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Chest Pain Referral Guidelines

Chest pain is a common complaint in pediatrics but infrequently caused by a cardiac problem. Standardized Clinical Assessment and Management Plans (SCAMPs®) is a quality improvement tool aimed at reducing practice variation, decreasing unnecessary utilization of resources, and improving patient care and outcomes. A SCAMPs® for the evaluation of chest pain in a pediatric cardiology clinic for children between 7 to 21 years of age was designed. Over the 4 year SCAMPs® period, cardiac cause of chest pain was identified in 8/3167 (0.25%; 95% confidence interval [CI] = 0.11% to 0.50%) patients. In this cohort the presence of any red-flag criteria identified patients with a cardiac cause of chest pain with 100% sensitivity. The SCAMPs® methodology gives primary care providers evidence-based guidelines to better assess the child who presents with chest pain rather than immediately sending the child to a cardiology consultations.

Initial Evaluation and Management

Initial Evaluation

  • Detailed history of the event, past medical history and family history
  • Physical examination

Initial Management

  • In the absence of medical red-flag criteria, children presenting with chest pain ought to be reassured that their heart is healthy and that there is no need for any further cardiac workup. The pediatrician is encouraged to investigate and treat non-cardiac etiology (ex. asthma, exercise-induced asthma, costochondritis, musculoskeletal, panic disorder, gastroesophageal reflux disease).
  • Patients with medical red-flag criteria for referral ought to restrict exercise until fully evaluated by cardiology. It’s to be noted that a normal chest X-ray and/or electrocardiogram (ECG) does not rule out cardiac disease and is not a substitute for a full cardiology evaluation in the patient who has medical red-flag criteria for referral.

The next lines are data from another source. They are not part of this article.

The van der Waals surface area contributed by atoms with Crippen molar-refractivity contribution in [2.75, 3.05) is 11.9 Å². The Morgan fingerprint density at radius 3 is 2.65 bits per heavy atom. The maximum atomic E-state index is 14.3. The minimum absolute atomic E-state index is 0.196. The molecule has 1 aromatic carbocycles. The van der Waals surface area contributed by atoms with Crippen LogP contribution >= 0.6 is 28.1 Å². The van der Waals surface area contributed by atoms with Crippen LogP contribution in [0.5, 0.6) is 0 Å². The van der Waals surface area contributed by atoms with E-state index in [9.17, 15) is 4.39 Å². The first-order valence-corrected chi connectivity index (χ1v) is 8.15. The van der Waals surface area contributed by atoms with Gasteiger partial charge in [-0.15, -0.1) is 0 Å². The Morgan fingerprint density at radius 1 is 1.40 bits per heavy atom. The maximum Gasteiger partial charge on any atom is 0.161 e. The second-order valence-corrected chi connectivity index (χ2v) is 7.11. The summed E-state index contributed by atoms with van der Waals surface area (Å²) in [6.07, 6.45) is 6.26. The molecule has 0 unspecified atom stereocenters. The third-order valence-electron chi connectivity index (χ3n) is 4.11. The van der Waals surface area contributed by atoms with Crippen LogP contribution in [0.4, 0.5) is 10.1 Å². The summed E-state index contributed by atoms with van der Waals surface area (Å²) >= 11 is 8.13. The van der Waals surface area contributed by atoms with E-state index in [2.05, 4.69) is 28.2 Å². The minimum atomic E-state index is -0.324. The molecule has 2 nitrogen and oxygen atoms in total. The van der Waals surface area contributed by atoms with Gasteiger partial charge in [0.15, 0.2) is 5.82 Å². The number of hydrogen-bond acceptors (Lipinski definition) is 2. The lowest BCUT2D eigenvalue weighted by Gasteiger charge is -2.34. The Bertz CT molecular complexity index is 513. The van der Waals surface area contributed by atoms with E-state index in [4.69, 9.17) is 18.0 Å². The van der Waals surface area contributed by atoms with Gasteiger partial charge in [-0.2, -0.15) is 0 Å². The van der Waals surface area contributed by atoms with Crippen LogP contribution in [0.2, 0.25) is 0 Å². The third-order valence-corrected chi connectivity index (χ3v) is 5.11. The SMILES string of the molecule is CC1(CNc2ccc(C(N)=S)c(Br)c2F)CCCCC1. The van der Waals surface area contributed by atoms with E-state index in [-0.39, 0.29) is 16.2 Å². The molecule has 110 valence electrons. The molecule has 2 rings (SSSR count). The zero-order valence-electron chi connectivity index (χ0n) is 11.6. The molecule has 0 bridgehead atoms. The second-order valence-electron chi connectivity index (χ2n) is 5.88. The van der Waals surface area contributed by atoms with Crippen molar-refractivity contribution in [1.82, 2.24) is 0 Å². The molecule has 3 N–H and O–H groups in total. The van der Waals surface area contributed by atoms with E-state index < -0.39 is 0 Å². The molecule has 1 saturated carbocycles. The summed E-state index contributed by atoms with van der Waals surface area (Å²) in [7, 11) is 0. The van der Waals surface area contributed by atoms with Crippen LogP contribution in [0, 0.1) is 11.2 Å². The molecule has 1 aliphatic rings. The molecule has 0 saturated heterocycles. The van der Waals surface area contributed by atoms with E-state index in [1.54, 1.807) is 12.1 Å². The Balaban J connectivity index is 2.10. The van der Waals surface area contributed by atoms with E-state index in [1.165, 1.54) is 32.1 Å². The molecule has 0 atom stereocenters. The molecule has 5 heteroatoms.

When to Refer

Red flag for referrals (Harahsheh et al. Clinical Pediatrics (Phila). 2017 Jan 1) 

Patient History

  • Chest pain with exertion
  • Exertional syncope
  • Chest pain that radiates to back, jaw, left arm or left shoulder
  • Chest pain that increases with supine position
  • Chest pain temporally associated with fever (> 38.4°C)
  • Syncope with no warning, sudden onset 

Past Medical History*

  • Hypercoagulable state
  • Arthritis/vasculitis
  • Immobilization
*Chest pain SCAMPs® excluded patients with known cardiac disease which otherwise would have represented a red-flag for referral.

Family History 

  • Sudden unexplained death
  • Cardiomyopathy
  • Hypercoagulable state

Physical Examination

  • Respiratory rate > 40 bpm
  • Temperature > 38.4°C
  • Ill-appearing
  • Painful/swollen extremities
  • Non-innocent murmur
  • Distant heart sounds
  • Gallop to suggest heart failure
  • Pulmonic component of S2
  • Pericardial friction rub
  • Peripheral edema

How to Refer

  • Cardiology Administration: 202-476-2020
  • Administration Fax: 202-476-5700
  • Evenings and Weekends: 202-476-5000
  • Nurse Triage Line: 202-476-4809
  • Appointment line: 202 576 2090

If you have a question about referral criteria please email Ashraf Harahsheh, M.D., F.A.C.C., F.A.A.P.

What to Expect from a Visit to Children's National

  • Detailed history of the event, past medical history and family history
  • Focused physical examination
  • Possible ECG
  • Possible echocardiogram
  • Possible stress test

Fax Referrals

Allergy and Immunology Clinic Physical Exam

Fax referrals at 202-476-7651. For assistance or more information, call Michelle Durham at 301-572-3075.

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Liaisons respond to concerns, actively seek feedback from staff and work with practices in the community to ensure that referral processes are convenient and operating well.

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